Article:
GRAFFITI could be classed as a crude form of street art, but a North Fremantle business believes the best way to target unwanted tags on their property is to commission a piece of public street art.
Slavin Architects’ Bill Coe said the business had been targeted by graffiti in recent weeks, but taking down the tags only resulted in them popping back up a few days later.
With a large, blank wall facing Tydeman Road originally earmarked for a green wall, Mr Coe says the high-visibility area was always going to attract graffiti.
Slavin and the City of Fremantle decided to use the wall for a public art project as a means of deterring graffiti tags, enlisting the help of well-known local artist Anya Brock, who has already created a large zebra mural on the Ootong and Lincoln in South Fremantle.
‘In total, the wall facing the train line has been hit eight times and after the third attack in two months we realised we needed to take a different approach to countering the vandalism and began discussion with the City about commissioning a mural,’ Mr Coe said.
‘Now that the wall is no longer a blank canvas we hope the offending graffiti ‘artists’ are respectful of the time, money and effort put towards procuring such an appealing piece of public art, which seems to be the case with other murals in the area.’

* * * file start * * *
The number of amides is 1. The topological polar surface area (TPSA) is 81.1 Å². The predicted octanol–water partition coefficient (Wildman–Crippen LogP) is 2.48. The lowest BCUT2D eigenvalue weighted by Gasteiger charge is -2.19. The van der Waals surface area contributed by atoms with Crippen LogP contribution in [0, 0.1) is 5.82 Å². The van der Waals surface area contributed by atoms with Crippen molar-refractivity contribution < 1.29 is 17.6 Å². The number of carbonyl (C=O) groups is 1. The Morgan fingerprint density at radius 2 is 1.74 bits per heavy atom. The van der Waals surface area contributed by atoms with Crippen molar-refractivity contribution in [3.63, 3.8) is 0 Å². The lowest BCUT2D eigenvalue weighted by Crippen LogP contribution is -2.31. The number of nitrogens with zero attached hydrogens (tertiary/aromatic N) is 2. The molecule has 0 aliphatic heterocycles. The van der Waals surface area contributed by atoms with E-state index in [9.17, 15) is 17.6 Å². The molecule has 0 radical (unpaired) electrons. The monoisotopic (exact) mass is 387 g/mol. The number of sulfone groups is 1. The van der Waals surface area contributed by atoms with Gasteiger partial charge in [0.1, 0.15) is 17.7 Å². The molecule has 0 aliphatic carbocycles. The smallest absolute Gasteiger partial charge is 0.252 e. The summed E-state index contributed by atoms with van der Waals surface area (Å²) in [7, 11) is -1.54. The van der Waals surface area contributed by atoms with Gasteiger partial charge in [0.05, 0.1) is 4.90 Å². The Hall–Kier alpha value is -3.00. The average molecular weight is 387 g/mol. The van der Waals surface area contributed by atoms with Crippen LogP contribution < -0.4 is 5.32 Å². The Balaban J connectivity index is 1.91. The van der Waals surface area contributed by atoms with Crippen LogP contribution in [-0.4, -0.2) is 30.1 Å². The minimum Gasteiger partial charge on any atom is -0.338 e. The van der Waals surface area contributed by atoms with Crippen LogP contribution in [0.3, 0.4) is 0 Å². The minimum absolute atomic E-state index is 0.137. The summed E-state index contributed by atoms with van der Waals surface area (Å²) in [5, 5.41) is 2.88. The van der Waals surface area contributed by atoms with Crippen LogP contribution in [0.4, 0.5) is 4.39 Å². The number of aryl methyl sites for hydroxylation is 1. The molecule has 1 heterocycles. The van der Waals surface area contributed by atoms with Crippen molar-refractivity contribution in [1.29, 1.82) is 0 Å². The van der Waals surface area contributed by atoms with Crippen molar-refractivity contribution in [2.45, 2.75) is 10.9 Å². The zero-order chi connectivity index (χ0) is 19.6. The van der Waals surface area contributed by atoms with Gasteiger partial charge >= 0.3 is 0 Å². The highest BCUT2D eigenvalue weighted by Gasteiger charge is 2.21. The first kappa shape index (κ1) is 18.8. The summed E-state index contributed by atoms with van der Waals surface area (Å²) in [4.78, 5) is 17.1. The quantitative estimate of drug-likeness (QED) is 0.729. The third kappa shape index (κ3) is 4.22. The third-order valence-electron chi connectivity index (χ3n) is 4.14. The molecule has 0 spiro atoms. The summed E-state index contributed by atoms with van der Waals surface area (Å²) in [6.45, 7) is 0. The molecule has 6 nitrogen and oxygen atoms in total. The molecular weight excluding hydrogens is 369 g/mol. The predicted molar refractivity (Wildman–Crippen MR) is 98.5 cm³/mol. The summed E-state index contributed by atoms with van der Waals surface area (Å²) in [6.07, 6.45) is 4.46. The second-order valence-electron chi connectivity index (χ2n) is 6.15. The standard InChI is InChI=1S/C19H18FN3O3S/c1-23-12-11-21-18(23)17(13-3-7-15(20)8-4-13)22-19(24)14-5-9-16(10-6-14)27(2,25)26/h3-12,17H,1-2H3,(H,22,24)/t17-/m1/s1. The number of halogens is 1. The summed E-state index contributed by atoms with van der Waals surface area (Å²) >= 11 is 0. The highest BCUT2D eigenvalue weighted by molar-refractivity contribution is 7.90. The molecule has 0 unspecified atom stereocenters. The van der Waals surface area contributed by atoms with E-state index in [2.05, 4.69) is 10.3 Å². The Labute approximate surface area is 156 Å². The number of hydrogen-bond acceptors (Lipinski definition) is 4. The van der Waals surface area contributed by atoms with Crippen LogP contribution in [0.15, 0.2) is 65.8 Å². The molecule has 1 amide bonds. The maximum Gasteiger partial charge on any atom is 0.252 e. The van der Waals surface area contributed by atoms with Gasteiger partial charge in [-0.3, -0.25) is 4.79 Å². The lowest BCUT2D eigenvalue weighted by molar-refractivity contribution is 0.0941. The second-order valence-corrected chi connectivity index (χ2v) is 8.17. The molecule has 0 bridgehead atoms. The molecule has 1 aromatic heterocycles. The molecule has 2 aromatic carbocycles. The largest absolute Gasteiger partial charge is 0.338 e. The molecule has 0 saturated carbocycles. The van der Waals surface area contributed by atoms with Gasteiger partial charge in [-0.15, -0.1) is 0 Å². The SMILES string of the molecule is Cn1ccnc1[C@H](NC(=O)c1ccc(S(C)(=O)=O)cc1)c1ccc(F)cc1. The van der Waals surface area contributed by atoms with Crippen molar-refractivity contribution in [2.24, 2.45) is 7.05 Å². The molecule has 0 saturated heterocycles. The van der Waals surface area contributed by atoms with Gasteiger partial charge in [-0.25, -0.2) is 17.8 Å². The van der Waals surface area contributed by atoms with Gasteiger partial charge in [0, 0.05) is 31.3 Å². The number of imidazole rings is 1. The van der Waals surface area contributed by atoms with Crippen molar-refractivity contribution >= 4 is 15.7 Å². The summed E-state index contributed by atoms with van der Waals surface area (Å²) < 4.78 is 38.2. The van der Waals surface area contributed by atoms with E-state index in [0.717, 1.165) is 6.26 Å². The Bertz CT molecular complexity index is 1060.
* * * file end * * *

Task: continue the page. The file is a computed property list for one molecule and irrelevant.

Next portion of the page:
City of Fremantle Community Development director Marisa Spaziani said their experience showed tagging was reduced if quality artwork was placed on large walls.
Mr Coe said Slavin employees believed the idea should extend to other public areas, such as the concrete surfaces of the rail bridge over Tydeman Road.
‘The bridge acts as a gateway to the City from one side and the entrance to the Port from the other,’ he said.
‘The scale and mass of the pylons provides opportunity for something quite iconic and we would love to see the mural expanded over Tydeman Road to cover the bridge and its pylons.
‘Thousands of people travel over the bridge every day to and from Fremantle and thousands more travel under it to and from the Port and exciting public art would make the area a landmark part of that journey.’